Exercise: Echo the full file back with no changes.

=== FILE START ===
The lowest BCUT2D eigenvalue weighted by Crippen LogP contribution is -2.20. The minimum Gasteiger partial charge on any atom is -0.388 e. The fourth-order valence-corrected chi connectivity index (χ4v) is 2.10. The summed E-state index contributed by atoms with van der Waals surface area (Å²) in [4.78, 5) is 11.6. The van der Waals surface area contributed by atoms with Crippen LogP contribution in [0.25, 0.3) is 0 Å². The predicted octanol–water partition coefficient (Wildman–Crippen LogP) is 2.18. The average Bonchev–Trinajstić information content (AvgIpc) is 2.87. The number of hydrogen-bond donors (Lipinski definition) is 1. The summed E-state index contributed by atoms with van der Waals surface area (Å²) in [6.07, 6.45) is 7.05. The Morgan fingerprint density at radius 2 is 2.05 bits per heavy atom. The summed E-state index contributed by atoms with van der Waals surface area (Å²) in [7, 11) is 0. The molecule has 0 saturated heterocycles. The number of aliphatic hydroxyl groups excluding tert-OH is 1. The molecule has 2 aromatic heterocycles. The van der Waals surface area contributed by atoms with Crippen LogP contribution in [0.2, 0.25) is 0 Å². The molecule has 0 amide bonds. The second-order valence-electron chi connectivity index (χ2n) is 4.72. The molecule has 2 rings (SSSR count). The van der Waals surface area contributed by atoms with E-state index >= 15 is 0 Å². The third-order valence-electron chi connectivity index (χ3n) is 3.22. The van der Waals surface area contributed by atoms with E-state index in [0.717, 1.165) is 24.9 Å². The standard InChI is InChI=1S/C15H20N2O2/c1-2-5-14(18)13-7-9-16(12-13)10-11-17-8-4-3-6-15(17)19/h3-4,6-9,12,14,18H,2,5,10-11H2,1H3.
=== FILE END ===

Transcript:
The lowest BCUT2D eigenvalue weighted by Crippen LogP contribution is -2.20. The minimum Gasteiger partial charge on any atom is -0.388 e. The fourth-order valence-corrected chi connectivity index (χ4v) is 2.10. The summed E-state index contributed by atoms with van der Waals surface area (Å²) in [4.78, 5) is 11.6. The van der Waals surface area contributed by atoms with Crippen LogP contribution in [0.25, 0.3) is 0 Å². The predicted octanol–water partition coefficient (Wildman–Crippen LogP) is 2.18. The average Bonchev–Trinajstić information content (AvgIpc) is 2.87. The number of hydrogen-bond donors (Lipinski definition) is 1. The summed E-state index contributed by atoms with van der Waals surface area (Å²) in [6.07, 6.45) is 7.05. The Morgan fingerprint density at radius 2 is 2.05 bits per heavy atom. The summed E-state index contributed by atoms with van der Waals surface area (Å²) in [7, 11) is 0. The molecule has 0 saturated heterocycles. The number of aliphatic hydroxyl groups excluding tert-OH is 1. The molecule has 2 aromatic heterocycles. The van der Waals surface area contributed by atoms with Crippen LogP contribution in [0.2, 0.25) is 0 Å². The molecule has 0 amide bonds. The second-order valence-electron chi connectivity index (χ2n) is 4.72. The molecule has 2 rings (SSSR count). The van der Waals surface area contributed by atoms with E-state index >= 15 is 0 Å². The third-order valence-electron chi connectivity index (χ3n) is 3.22. The van der Waals surface area contributed by atoms with E-state index in [0.717, 1.165) is 24.9 Å². The standard InChI is InChI=1S/C15H20N2O2/c1-2-5-14(18)13-7-9-16(12-13)10-11-17-8-4-3-6-15(17)19/h3-4,6-9,12,14,18H,2,5,10-11H2,1H3.